Satellites help farmers to find good grazing grounds
Pastoralists migrate to find suitable grazing grounds
Most pastoralists in Africa rely on three methods to make critical decisions on where to migrate with their herds during the dry season: previous experience or indigenous knowledge; sending scouts; and oral communication. These accuracy of these methods are critical and can mean the difference between survival and devastation in drought and non-drought years alike. With climate change, seasonal and spatial climate patterns are changing affecting making the use of indigenous knowledge and oral communication (which can also be based on indigenous knowledge and/or incorrect information) less and less reliable. As a result pastoralists are increasingly relying on scouts – which are expensive and slow. Numerous studies have shown that a large reductions in herd size quickly plunge pastoralist households– even previously self-sufficient ones– into chronic destitution and food insecurity. Ensuring that pastoralists are better able to manage drought risks is critical to the long-term development and economic growth of many countries.
Through the SAPARM Initiative, Project Concern International, in partnership with World Food Programme and the Disaster Risk Management and Food Security Sector (DRMFSS) of the Ministry of Agriculture is piloting the use custom grazing maps developed utilizing the Livelihoods, Early Assessment and Protection Initiative (LEAP) platform of Hoefsloot Spatial Solutions to help pastoralists make better migration decisions in the face of increasing drought risks. The project leverages existing early warning channels, which were primarily set up for the upward flow of information from the communities to the regional and national authorities. Reversing this flow, SAPARM returns information travels downward to the community. SAPARM is one example of how WFP is supporting the implementation of the Global Framework for Climate Services (GFCS) on the ground, by bringing agro-climate information directly to those who need it most: pastoralist households in remote, drought-prone regions.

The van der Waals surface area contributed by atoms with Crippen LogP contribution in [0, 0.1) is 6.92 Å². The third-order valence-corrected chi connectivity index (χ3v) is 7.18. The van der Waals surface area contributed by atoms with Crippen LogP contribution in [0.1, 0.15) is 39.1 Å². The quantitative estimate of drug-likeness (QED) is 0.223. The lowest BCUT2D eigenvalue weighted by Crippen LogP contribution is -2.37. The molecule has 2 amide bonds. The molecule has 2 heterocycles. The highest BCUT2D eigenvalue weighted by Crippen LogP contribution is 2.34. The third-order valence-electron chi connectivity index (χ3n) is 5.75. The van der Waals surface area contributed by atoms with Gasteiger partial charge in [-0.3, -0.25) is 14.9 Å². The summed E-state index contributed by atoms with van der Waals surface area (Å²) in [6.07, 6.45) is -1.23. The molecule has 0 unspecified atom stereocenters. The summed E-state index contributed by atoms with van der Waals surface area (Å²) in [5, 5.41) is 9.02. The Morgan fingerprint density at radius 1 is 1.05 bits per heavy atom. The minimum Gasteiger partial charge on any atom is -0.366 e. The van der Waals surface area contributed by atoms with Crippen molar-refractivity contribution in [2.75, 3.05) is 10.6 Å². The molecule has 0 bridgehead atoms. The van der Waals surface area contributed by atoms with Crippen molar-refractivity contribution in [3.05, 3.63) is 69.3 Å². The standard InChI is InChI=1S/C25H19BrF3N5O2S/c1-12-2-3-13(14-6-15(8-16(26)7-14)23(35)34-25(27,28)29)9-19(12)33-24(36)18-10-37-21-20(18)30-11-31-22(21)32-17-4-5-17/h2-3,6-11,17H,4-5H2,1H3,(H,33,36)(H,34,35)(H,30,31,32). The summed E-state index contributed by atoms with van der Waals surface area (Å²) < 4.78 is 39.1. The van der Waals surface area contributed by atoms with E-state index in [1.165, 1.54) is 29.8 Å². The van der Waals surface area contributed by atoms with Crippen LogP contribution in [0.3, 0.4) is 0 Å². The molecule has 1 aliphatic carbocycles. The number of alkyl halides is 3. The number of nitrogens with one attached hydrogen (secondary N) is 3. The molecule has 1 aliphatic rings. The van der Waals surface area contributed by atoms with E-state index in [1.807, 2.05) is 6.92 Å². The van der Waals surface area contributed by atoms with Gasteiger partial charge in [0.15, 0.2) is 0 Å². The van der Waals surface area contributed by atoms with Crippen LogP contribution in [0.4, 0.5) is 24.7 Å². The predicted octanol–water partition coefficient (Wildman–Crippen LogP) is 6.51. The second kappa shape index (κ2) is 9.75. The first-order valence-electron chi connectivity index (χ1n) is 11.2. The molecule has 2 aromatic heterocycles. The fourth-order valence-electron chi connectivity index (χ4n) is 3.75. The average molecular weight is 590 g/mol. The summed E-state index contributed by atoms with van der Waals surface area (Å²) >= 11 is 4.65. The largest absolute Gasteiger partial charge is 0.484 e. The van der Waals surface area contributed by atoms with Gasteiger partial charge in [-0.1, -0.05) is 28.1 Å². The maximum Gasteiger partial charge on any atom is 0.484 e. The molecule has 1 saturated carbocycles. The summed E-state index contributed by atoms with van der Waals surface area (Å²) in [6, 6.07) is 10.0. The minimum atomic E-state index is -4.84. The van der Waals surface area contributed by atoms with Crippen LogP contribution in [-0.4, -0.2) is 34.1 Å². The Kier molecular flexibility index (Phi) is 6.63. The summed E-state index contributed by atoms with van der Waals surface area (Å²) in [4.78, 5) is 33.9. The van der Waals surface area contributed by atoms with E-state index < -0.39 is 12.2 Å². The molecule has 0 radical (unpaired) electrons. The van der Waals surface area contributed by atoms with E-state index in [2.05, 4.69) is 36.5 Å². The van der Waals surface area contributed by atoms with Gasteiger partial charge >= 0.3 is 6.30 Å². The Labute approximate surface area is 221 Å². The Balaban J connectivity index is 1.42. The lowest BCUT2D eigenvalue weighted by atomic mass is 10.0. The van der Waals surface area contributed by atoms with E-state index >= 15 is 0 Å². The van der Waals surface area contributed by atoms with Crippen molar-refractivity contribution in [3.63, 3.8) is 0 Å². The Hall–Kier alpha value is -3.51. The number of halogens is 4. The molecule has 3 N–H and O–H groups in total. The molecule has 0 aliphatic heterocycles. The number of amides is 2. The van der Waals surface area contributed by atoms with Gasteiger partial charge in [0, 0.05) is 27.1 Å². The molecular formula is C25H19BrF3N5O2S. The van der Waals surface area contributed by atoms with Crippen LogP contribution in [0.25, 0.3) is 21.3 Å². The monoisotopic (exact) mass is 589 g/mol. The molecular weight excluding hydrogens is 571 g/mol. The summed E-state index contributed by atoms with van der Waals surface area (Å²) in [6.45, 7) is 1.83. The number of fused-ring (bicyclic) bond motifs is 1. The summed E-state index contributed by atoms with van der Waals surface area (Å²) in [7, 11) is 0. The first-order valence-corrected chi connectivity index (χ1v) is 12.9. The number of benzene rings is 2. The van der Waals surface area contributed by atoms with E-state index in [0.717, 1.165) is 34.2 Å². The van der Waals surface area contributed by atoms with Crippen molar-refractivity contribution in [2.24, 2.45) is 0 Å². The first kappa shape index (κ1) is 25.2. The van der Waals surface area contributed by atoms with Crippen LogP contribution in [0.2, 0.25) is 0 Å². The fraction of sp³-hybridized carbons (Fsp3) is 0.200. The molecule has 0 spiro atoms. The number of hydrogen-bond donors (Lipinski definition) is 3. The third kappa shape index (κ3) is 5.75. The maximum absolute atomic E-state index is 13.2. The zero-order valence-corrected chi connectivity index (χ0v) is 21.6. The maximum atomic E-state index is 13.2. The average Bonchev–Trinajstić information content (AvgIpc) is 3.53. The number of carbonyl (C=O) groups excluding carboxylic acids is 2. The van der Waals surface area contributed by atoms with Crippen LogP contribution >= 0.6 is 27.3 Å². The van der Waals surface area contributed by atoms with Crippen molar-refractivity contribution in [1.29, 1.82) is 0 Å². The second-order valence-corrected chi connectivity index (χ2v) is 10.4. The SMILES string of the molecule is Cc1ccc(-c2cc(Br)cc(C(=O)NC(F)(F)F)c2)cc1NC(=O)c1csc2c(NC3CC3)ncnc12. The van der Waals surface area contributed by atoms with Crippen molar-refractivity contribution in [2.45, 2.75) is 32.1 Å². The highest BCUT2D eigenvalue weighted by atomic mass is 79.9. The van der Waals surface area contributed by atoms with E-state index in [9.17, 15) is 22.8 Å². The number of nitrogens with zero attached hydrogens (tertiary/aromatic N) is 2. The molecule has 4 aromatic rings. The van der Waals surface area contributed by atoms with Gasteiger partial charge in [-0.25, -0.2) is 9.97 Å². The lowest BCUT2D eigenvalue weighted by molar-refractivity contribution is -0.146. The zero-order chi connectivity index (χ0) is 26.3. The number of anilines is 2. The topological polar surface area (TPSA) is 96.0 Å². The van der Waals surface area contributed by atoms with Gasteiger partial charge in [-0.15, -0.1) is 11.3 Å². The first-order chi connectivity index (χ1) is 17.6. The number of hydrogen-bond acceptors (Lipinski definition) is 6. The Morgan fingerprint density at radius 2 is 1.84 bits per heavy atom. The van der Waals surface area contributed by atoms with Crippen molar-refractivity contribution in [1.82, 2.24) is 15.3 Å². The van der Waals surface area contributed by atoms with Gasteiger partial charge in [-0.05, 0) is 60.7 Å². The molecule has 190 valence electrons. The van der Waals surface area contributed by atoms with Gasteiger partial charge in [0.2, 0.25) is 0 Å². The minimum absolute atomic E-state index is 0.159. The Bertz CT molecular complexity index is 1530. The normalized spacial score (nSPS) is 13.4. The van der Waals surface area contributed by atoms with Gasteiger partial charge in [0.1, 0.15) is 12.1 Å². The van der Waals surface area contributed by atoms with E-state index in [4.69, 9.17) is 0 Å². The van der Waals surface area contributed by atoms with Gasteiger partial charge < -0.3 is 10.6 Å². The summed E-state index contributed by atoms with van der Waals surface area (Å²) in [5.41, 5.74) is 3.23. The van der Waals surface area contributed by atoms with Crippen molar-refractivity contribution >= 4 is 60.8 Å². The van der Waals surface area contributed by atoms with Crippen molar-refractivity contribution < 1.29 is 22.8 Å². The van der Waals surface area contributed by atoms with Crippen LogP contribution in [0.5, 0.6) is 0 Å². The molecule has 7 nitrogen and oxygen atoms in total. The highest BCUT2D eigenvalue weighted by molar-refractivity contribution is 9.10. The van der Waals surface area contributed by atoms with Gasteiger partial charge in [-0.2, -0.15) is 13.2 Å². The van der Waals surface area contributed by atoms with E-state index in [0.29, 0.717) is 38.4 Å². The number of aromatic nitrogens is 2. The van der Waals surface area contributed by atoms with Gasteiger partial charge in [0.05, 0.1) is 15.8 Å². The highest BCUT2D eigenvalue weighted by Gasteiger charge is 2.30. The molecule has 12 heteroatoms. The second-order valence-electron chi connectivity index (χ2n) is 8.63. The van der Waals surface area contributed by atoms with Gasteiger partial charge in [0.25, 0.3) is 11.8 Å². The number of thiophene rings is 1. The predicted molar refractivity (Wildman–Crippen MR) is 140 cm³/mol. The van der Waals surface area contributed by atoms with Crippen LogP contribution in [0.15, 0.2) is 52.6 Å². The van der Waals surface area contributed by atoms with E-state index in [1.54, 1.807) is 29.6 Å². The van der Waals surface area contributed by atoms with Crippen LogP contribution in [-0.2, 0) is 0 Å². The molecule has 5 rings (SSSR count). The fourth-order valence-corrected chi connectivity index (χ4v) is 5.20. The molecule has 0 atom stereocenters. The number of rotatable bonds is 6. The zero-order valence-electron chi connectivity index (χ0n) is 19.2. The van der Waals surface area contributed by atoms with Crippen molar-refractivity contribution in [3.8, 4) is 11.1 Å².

How SAPARM works
The idea behind SAPARM is simple: to provide LEAP-generated satellite images of vegetation cover to pastoralists, to help them identify good grazing areas and make better decisions on where to take their herds during droughts. Through SAPARM, vegetation maps are distributed to pastoral clan leaders every ten days. The maps are based on publicly available satellite NDVI (Normalized Difference Vegetation Index) images, with accuracy down to a 10 km2area. NDVI is a satellite-based technique which uses the visible and near infrared light reflected by vegetation to measure vegetation density and greenness.
Building on LEAP
SAPARM builds on an existing platform: Ethiopia’s national food security early warning system, known as LEAP (Livelihoods, Early Assessment and Protection). LEAP has been created in close cooperation with the government of Ethiopia to provide seasonal assessments of the number of drought affected people. The data in LEAP form the basis of the SAPARM maps.
SAPARM uses a participatory process with communities to identify specific grazing areas, digitizes those maps and overlays them with NDVI data based on the LEAP architecture. These maps are generated, updated and emailed automatically every 10 days and then shared with pastoralists to help them identify suitable grazing areas. These maps only include areas that have been identified through community participatory mapping exercises as traditional grazing grounds for that particular clan, to avoid conflict with other clans.Impact To Date: Saving Energy, Time and Money.
The potential for global impact
A year into the project, results are extremely encouraging: pastoralists not only use and trust the vegetation maps, it also seems that these maps are helping them reduce their livestock losses. Even though the ratio of maps to households was 1:120, 78% of those households said they used the maps for migration decision-making and the majority identified the maps as their most important resource for decision-making. Moreover there was a 47% drop in herd mortality.
There are an estimated 225 million pastoralists and agro-pastoralists in Africa, representing about a quarter of the continent’s population. Yet there currently exists no system to provide them directly with reliable, easily understandable weather and rangeland information, tailored to their decision-making needs. While specific levels of access to information and dissemination mechanisms vary from country to country, pastoralists around the world share the common challenge of limited access to the most up-to-date and precise information on grazing conditions and locations. Successful integration of geo-spatial data within local communication networks could impact millions of people in Africa and beyond. PCI, in partnership with the Government of Ethiopia and WFP, is scaling-up the SAPARM project to other pastoral regions of Ethiopia with support from the US Agency for International Development and Google. As the project expands throughout the country, a priority is to ensure its full ownership by national and regional/district government authorities. This is key to ensuring the project’s effective scale-up and sustainability USAID currently support through our mission funded project in Oromia. We have also been invited to submit a proposal for a Phase 2 scaled effort in Afar – the Google funding will also support the Afar effort as well as a small pilot in Tanzania.